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By Andrew P. Napolitano
Fourth Amendment says Obama is not at liberty to collect metadata
Independent voices from the The Washington Times Communities
Topic - Barry Downs
Sharing personal information on social networking websites has become commonplace. But with more employers considering a person's online presence as part of their resume, the practice is raising questions that recently prompted the American Civil Liberties Union of Virginia to take action.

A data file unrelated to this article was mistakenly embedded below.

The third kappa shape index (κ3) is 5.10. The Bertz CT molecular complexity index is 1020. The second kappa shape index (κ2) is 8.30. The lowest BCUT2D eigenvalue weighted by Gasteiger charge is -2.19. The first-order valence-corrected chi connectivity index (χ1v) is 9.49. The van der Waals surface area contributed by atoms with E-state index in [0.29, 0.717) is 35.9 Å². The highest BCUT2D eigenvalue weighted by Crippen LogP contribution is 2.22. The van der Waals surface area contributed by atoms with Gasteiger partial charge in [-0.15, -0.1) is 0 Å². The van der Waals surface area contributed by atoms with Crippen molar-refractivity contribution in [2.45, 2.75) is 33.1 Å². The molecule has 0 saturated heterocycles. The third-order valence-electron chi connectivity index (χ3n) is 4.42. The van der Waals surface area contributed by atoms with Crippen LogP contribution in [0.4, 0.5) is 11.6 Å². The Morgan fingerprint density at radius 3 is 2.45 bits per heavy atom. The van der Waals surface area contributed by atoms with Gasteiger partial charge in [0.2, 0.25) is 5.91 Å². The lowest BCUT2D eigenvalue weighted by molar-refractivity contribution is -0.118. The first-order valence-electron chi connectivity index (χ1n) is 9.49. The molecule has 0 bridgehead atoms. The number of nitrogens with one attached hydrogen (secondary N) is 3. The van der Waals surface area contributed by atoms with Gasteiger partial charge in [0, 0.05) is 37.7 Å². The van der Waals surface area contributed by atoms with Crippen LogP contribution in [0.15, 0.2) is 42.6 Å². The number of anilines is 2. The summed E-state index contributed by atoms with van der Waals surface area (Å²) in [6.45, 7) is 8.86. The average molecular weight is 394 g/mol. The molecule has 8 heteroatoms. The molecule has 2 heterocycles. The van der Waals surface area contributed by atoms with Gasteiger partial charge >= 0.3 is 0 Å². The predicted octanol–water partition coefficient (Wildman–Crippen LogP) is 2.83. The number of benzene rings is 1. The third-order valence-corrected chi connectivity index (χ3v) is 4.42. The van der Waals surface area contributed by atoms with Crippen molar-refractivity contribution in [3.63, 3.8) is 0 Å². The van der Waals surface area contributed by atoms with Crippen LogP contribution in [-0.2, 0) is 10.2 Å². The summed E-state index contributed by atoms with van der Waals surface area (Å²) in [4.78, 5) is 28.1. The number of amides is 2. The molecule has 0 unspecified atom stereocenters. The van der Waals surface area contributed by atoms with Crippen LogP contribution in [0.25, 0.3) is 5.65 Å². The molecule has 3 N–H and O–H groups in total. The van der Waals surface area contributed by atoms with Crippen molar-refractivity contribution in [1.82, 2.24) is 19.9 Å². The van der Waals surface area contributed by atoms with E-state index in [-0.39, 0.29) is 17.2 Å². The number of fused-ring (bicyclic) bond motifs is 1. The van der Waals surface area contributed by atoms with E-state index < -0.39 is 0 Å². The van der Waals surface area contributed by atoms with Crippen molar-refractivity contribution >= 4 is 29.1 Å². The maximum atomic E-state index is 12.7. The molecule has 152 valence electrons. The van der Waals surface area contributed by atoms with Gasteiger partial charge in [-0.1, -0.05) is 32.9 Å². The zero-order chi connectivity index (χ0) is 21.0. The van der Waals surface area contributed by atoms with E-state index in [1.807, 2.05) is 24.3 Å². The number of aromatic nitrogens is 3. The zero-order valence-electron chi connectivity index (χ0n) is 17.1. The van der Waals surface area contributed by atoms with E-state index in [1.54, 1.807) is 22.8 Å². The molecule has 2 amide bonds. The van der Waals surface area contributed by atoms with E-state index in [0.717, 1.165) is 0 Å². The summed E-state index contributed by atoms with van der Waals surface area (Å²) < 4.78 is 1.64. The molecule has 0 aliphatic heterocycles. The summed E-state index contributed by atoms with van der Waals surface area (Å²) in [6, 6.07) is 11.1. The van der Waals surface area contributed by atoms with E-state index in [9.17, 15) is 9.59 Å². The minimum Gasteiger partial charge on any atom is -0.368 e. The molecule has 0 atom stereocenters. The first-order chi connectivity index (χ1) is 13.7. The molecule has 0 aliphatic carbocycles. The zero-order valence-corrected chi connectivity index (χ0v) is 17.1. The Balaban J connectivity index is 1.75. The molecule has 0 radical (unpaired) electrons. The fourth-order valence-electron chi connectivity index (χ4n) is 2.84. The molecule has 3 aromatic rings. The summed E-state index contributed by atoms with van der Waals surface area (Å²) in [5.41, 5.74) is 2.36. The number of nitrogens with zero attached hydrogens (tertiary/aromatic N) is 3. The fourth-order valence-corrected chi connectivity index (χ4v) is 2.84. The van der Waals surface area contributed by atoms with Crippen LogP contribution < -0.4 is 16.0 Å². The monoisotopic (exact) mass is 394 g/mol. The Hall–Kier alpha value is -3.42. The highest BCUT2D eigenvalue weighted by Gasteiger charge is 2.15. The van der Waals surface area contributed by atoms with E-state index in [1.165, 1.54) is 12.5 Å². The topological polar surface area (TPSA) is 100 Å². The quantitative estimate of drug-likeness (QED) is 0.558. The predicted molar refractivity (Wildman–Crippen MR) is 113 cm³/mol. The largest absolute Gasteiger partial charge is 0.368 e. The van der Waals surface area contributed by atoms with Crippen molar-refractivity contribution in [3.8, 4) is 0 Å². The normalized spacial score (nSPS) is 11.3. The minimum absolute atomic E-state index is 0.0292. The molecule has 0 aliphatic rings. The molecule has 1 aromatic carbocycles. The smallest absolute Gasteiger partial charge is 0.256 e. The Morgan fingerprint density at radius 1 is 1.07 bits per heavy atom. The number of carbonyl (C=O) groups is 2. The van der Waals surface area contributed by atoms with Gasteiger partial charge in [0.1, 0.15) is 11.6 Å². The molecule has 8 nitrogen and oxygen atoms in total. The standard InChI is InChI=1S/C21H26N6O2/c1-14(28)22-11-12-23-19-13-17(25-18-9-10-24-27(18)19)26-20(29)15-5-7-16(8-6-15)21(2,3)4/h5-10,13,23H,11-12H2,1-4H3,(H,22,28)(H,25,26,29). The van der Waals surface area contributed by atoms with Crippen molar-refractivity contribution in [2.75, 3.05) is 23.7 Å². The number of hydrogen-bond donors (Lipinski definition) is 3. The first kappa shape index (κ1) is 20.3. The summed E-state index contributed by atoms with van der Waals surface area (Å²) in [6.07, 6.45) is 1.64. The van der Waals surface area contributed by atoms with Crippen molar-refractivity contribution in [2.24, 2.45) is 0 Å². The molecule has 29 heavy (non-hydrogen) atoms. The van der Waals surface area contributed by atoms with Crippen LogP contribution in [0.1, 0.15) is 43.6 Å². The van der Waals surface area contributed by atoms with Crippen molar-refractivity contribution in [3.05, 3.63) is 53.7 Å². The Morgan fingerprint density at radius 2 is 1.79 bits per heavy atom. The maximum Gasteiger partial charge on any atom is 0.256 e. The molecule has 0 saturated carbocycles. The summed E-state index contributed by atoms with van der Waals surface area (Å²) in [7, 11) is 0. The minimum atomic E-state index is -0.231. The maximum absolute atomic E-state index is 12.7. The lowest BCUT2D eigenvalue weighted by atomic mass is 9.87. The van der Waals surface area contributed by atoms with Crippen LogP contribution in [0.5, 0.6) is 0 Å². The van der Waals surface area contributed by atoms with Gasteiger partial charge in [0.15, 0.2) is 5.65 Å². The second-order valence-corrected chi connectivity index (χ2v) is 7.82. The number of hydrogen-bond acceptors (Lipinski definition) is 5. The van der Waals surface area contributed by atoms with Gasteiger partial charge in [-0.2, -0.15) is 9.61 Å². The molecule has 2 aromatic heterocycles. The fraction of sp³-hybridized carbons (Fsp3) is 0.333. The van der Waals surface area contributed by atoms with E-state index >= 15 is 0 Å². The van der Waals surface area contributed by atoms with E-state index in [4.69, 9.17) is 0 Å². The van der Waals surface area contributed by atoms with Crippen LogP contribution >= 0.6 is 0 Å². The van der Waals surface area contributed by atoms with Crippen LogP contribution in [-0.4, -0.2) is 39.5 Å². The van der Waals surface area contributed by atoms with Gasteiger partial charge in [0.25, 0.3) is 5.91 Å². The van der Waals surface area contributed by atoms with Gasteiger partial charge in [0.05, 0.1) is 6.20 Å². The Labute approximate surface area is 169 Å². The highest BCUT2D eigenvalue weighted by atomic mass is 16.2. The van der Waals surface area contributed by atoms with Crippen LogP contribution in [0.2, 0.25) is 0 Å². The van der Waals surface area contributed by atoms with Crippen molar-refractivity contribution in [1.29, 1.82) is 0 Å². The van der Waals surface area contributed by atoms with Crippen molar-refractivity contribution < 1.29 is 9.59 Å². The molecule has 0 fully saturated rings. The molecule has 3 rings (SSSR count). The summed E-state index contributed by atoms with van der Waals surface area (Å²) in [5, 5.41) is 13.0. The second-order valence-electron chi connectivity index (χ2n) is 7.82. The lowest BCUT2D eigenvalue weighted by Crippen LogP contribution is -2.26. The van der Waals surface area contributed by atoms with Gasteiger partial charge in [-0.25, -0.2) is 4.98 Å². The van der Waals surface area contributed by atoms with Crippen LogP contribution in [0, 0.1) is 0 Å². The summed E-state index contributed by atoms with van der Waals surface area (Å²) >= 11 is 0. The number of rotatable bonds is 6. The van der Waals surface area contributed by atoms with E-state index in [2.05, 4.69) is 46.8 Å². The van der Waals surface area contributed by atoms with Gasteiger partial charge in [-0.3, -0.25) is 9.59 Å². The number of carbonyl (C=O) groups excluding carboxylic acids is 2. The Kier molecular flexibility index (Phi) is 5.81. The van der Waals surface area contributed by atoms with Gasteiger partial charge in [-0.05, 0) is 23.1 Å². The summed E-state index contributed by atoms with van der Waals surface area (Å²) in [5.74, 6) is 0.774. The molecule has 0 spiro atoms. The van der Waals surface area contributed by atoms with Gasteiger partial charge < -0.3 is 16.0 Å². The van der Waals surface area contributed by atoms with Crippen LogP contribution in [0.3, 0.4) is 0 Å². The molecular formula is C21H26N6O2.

Robert Half Technology, which is part of the global staffing firm Robert Half International, does not conduct social media checks, D.C. branch manager Barry Downs said, but the firm advises its candidates and clients to see the significance of personal sites.
"On the candidate's side, we try to get them to understand their media profile is going to be representative of themselves," Mr. Downs said. "I think it's important for companies to remember, it's not always the most accurate representation of someone who can be a great employee for you."